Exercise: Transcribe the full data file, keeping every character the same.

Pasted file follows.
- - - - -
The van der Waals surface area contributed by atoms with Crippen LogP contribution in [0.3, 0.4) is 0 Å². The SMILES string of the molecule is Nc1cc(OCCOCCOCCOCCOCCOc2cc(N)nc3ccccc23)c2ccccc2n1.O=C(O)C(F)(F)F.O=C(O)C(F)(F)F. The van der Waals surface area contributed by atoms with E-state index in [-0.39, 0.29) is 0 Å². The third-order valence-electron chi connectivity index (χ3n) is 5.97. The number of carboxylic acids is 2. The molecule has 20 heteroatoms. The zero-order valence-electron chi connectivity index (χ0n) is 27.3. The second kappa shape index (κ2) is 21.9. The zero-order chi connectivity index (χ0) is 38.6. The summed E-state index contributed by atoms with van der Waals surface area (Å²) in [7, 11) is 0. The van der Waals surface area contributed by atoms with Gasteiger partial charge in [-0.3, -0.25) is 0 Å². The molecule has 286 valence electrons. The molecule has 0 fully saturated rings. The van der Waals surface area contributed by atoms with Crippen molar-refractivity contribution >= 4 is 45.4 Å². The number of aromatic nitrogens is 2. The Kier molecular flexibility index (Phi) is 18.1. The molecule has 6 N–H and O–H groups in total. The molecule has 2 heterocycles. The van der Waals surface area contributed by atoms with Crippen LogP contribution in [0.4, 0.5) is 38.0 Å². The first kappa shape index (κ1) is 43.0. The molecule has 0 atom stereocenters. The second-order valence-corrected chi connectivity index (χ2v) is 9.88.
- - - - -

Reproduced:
The van der Waals surface area contributed by atoms with Crippen LogP contribution in [0.3, 0.4) is 0 Å². The SMILES string of the molecule is Nc1cc(OCCOCCOCCOCCOCCOc2cc(N)nc3ccccc23)c2ccccc2n1.O=C(O)C(F)(F)F.O=C(O)C(F)(F)F. The van der Waals surface area contributed by atoms with E-state index in [-0.39, 0.29) is 0 Å². The third-order valence-electron chi connectivity index (χ3n) is 5.97. The number of carboxylic acids is 2. The molecule has 20 heteroatoms. The zero-order valence-electron chi connectivity index (χ0n) is 27.3. The second kappa shape index (κ2) is 21.9. The zero-order chi connectivity index (χ0) is 38.6. The summed E-state index contributed by atoms with van der Waals surface area (Å²) in [7, 11) is 0. The van der Waals surface area contributed by atoms with Gasteiger partial charge in [-0.3, -0.25) is 0 Å². The molecule has 286 valence electrons. The molecule has 0 fully saturated rings. The van der Waals surface area contributed by atoms with Crippen molar-refractivity contribution >= 4 is 45.4 Å². The number of aromatic nitrogens is 2. The Kier molecular flexibility index (Phi) is 18.1. The molecule has 6 N–H and O–H groups in total. The molecule has 2 heterocycles. The van der Waals surface area contributed by atoms with Crippen LogP contribution in [0.4, 0.5) is 38.0 Å². The first kappa shape index (κ1) is 43.0. The molecule has 0 atom stereocenters. The second-order valence-corrected chi connectivity index (χ2v) is 9.88.